Here’s an excerpt from the first chapter of my new P&P variation, Chaos Comes to Longbourn. It’s going to the editor today, so hopefully it’ll be out the beginning of June. The excerpt is a bit long, but it’s worth it. 🙂
It takes place the night of the Netherfield ball in the library.
“You came to be alone with my half-dressed sister in a dimly lit library by accident?” Elizabeth scoffed. Darcy could not prevent a wince; of all the women at the ball, why was she the one to have discovered him in this ridiculous situation?
Darcy drew himself up and straightened his cravat. “Well, yes.” He was aware how absurd the claim sounded, but it was the truth. “When I arrived, Miss Lydia was lying in the corner. I wanted to help her, but I tripped and fell on top…” Darcy’s voice petered out. Anything he details he might add at this point would only make the situation worse.
It did not help that Lydia chose that moment to burst into tears.
“I never thought very highly of you, Mr. Darcy—” Elizabeth intoned as she put a comforting arm around her sister’s shoulders.
Wait, she did not?
“—But I at least thought you too honorable to take advantage of girl who is but fifteen!”
Oh, Good Lord! The girl was fifteen? Georgiana was barely older. Elizabeth’s family would think him scarcely better than Wickham. No, it was intolerable!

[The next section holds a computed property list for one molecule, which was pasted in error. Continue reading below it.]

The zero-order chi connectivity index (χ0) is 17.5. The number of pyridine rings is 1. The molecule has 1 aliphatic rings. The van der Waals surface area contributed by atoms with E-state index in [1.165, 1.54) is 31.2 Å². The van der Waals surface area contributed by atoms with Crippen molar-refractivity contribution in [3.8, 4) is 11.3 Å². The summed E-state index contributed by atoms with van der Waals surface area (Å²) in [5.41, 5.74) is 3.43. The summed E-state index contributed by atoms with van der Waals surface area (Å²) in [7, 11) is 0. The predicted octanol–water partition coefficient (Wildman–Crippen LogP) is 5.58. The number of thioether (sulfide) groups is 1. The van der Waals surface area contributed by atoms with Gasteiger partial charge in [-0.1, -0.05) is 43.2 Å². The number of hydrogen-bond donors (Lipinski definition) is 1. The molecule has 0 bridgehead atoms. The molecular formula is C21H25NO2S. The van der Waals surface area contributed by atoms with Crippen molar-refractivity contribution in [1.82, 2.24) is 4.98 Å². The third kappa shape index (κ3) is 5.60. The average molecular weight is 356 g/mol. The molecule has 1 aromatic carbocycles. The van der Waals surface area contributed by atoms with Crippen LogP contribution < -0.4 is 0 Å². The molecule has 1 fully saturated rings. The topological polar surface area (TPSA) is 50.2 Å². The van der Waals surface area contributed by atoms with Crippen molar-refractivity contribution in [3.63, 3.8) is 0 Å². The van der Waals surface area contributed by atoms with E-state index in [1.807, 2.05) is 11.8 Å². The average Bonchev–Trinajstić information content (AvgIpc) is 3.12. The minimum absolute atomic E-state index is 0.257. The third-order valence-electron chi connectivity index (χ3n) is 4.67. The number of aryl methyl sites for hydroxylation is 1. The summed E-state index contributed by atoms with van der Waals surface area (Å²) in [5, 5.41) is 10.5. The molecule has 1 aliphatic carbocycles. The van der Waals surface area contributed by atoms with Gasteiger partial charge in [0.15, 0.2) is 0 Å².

Darcy rubbed his forehead with the palm of his hand. “I do not molest children!” His voice sounded shrill and strained to his own ears. “Another man was present. He escaped through the door to the gardens! Lydia was already dishabille when I arrived—”
“How convenient for you,” Elizabeth sneered. Her words were punctuated by a sob from her sister.
“Ask her!” Darcy demanded. “Ask Miss Lydia. No doubt she arrived her with the man.”
Just as the words left his mouth Darcy realized how badly he had miscalculated. Lydia’s hands fell from her tear-streaked face, her eyes wide with horror. She would never admit she had willingly accompanied a man into a darkened room.
Mrs. Bennet and Elizabeth stared at Lydia. “Lydia, what happened?” Elizabeth asked gently.
For a moment Darcy entertained the hope that Lydia would tell the truth, but then she shook her head vigorously. “No! There was never anyone else. I am not that sort of girl!” She dabbed her eyes theatrically with a handkerchief.
Some man had undoubtedly lured her away from the dance with promises and flattery she was too naïve to question. If she were not seeking to tarnish his reputation, Darcy would feel more than a fleeting moment of sympathy.
Mrs. Bennet’s shrieks had brought a throng of guests crowding around the library’s doorway, including—much to Darcy’s horror—Bingley and Mr. Bennet. Behind them stood that fool of a cleric, Elizabeth’s cousin. Darcy’s stomach clenched and roiled at the sight of so many eyes observing and judging him.